poetry, trails of thought

Needs / Wants / Freedoms / Endings

I always did use to argue

that needs were more important than wants;

that wants were a luxury; that needs were

a necessity; that your needs should outweigh

my wants.

 

In a sense, however, I now realise I was wrong:

I was wrong as soundly as the sound of a

gong, ringing out brightly above latterday

music, composed to ennoble the streets and the

cities.

 

In terms of physical needs, and survival at the

limit, your needs at first must have priority

over luxury chocolate; my dark and

mysterious liquids; my desire for the unusual,

the unexpected and the de-

natural.

 

But in terms of other emotional realities, if you

are to burningly need me as in romantic

love, the attachment you profess is not a choice

you make but an action you feel violently bounden

to follow; and whilst this is grand, and

whilst this makes love a wonderful unthinking

act of generosity, since tidal wave of emotion

does drive it all, we cannot say you’re

loving me simply because you have chosen

such

a way.

 

And if you are to love me as I would have

you love me, and if I were to love you

as I would have me love you,

then in such a world of ideal circum-

stance, we would want each other always –

never need.

 

There will come a day, a day of helpless

sadness, when the job of a lover will not

be to love with ease, but rather

to spend their significant time, caring for

another who no longer can jump and dive into

love with the grandiose joy of unbridled

life, a reigning over of senses –

a reining in of opportunities –

in a way we never

knew and can no longer recall.

And that day of sad forgetfulness will

pursue us all quite gravely; and the aim of any

love right then will be to assert its sacrifice,

so bravely.

 

But until such a day arrives – if for you and me

arrival doesn’t already begin to present itself –

let us enjoy if not the practice at least the memory

of loves, physically exchanged through touch and

mind, reminding us courageously

of what might once have been.

Standard
poetry

C[older] / C[oo]l{er} / H[eat]

Age does not pre-

clued the abil-

i-

tie to connect and love and sex-

u-

allies attract, as large holds neck

your beautiful shuddering length

s-

sssh which stripe my sex up and own

like that age-old stick of holiday

rock licked and tongued lon-

gingly, Lon-

donly, aim-

less-

lying beside you and spurt-

in-

gasping squirts of em-

bracing seaside greys and air-

ings: cup-

boarding-

houses and

boarding

planes to strange desti-

nations and states of mind-

less and mind-

ful ex-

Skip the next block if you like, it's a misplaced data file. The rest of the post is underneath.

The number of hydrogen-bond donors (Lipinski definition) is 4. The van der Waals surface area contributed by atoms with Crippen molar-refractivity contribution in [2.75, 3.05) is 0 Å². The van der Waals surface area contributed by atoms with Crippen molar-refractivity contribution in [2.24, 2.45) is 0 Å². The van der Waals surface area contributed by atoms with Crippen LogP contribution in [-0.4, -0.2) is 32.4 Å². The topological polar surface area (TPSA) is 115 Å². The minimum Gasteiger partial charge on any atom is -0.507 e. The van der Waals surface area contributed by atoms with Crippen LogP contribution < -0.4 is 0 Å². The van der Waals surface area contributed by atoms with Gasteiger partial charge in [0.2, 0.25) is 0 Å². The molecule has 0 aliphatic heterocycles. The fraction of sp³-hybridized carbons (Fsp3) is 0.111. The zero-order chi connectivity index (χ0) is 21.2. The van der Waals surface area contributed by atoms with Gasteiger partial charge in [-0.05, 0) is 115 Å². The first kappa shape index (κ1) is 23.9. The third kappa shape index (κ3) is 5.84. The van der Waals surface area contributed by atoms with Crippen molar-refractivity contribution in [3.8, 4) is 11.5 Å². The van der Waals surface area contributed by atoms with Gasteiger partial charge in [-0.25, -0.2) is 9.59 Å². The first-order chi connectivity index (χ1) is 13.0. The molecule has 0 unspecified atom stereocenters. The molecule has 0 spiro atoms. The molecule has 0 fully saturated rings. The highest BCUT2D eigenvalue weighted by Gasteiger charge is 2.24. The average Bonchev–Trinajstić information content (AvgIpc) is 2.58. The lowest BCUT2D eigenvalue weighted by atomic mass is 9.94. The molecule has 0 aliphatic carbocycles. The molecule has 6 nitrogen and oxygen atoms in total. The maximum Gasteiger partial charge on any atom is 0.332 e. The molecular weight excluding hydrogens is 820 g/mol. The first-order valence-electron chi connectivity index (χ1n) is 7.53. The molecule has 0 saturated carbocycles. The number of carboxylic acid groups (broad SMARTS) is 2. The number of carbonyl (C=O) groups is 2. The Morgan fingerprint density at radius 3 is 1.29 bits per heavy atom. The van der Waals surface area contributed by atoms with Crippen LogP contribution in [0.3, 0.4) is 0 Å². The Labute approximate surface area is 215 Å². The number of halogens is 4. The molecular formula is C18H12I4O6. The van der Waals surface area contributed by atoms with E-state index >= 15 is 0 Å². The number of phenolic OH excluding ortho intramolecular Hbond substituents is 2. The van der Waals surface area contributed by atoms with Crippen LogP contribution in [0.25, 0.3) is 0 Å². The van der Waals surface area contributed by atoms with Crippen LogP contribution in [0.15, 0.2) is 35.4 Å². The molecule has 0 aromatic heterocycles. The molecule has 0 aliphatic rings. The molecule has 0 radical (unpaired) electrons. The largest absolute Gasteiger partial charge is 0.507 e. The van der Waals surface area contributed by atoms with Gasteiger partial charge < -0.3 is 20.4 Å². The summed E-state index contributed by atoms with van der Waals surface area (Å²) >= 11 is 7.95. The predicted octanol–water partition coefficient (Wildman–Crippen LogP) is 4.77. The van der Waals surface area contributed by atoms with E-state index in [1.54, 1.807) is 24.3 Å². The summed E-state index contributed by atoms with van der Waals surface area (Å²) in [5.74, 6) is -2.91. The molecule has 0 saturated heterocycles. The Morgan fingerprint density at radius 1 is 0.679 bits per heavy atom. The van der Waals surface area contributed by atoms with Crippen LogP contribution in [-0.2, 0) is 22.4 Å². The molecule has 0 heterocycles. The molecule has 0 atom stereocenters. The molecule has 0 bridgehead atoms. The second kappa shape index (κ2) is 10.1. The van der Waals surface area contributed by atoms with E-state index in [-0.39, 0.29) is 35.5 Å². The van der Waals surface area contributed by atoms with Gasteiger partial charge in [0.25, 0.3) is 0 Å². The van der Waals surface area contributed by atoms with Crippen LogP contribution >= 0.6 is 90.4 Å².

stasis: civil con-

flix of balan-

ced and unsaid equilibriums,

where cinema reel un-

spools internation-

ally the coming together of an en-

tyre community of the good:

a rubber Johnny Doe of the uncomm-

on man and woman.

 

 

And how I love yous, dear women,

and dear men

and dear children for this

love: if I am worthy of a tougher

kind of love in the name

I proclaim,

not disdain,

not re-

jecture in con-

jecture where a prior bad faith does

proceed to seed at last all my futures

with good deeds …

 

Standard
poetry

Ex[traction]

We extract from life what we need

to extract, not what we

want to extract, which is quite a different

matter.

And what we want to extract is the love

of another, freely given by the other,

no violence between, no horrifying

machine of hurtful disgrace,

no rapist, no papist, no hate-

lists for us.

And what we need to extract is the pure

and simple confirmation that what

our ancestors did do was

what our ancestors did right,

and the hurt and the fright that our

forebears did forge was correctly gorging on

the innocent love of the innocent child.

And there was once a real day of

beautiful feel, where sunshine glanced on

skin of wonderful real-

ity for me and you, around picnic-

basketed outing, where routing the fears of

people who lose their loosening grip on

love and its paragons of

virtuous clarity was everything this reality

afforded: and that’s all I ever wanted

from you, all I ever wanted: but all you ever gave

to me was all I ever needed.

And in extraction’s pantheon of infamous

history, primarily we aim to remove the wisdom

of awkward cuss.  And re the interests of worlds of

civilisation, that’s a pretty fair analogy:

who’d ever, these days, miss the wisdom of a tooth?

Standard